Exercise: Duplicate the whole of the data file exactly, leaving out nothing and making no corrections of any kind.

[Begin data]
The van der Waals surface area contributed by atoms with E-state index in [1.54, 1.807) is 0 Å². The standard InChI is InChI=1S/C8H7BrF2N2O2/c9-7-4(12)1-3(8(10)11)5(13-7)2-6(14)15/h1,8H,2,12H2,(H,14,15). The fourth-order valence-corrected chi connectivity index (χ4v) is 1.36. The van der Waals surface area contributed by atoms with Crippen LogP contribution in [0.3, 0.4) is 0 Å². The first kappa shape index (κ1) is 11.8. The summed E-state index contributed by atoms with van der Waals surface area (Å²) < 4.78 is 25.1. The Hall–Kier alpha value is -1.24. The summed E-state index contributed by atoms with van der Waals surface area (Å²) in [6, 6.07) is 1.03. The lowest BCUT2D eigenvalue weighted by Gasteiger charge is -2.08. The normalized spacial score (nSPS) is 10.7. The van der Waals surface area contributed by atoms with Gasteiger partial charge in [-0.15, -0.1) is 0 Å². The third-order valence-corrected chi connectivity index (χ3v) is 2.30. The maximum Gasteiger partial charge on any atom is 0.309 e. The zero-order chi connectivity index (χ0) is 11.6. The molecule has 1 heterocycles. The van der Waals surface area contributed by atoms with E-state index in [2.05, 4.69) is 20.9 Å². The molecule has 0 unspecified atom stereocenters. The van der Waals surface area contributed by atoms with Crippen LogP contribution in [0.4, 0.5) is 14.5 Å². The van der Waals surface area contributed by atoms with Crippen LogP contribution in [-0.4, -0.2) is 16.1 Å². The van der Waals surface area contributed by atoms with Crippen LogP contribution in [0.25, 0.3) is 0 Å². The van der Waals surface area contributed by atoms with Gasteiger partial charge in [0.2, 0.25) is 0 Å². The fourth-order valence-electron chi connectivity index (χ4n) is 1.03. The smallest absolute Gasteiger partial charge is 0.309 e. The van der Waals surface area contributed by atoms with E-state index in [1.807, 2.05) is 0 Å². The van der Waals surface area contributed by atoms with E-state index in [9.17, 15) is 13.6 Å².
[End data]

The van der Waals surface area contributed by atoms with E-state index in [1.54, 1.807) is 0 Å². The standard InChI is InChI=1S/C8H7BrF2N2O2/c9-7-4(12)1-3(8(10)11)5(13-7)2-6(14)15/h1,8H,2,12H2,(H,14,15). The fourth-order valence-corrected chi connectivity index (χ4v) is 1.36. The van der Waals surface area contributed by atoms with Crippen LogP contribution in [0.3, 0.4) is 0 Å². The first kappa shape index (κ1) is 11.8. The summed E-state index contributed by atoms with van der Waals surface area (Å²) < 4.78 is 25.1. The Hall–Kier alpha value is -1.24. The summed E-state index contributed by atoms with van der Waals surface area (Å²) in [6, 6.07) is 1.03. The lowest BCUT2D eigenvalue weighted by Gasteiger charge is -2.08. The normalized spacial score (nSPS) is 10.7. The van der Waals surface area contributed by atoms with Gasteiger partial charge in [-0.15, -0.1) is 0 Å². The third-order valence-corrected chi connectivity index (χ3v) is 2.30. The maximum Gasteiger partial charge on any atom is 0.309 e. The zero-order chi connectivity index (χ0) is 11.6. The molecule has 1 heterocycles. The van der Waals surface area contributed by atoms with E-state index in [2.05, 4.69) is 20.9 Å². The molecule has 0 unspecified atom stereocenters. The van der Waals surface area contributed by atoms with Crippen LogP contribution in [0.4, 0.5) is 14.5 Å². The van der Waals surface area contributed by atoms with Crippen LogP contribution in [-0.4, -0.2) is 16.1 Å². The van der Waals surface area contributed by atoms with Crippen LogP contribution in [0.25, 0.3) is 0 Å². The van der Waals surface area contributed by atoms with Gasteiger partial charge in [0.2, 0.25) is 0 Å². The fourth-order valence-electron chi connectivity index (χ4n) is 1.03. The smallest absolute Gasteiger partial charge is 0.309 e. The van der Waals surface area contributed by atoms with E-state index in [1.807, 2.05) is 0 Å². The van der Waals surface area contributed by atoms with E-state index in [9.17, 15) is 13.6 Å².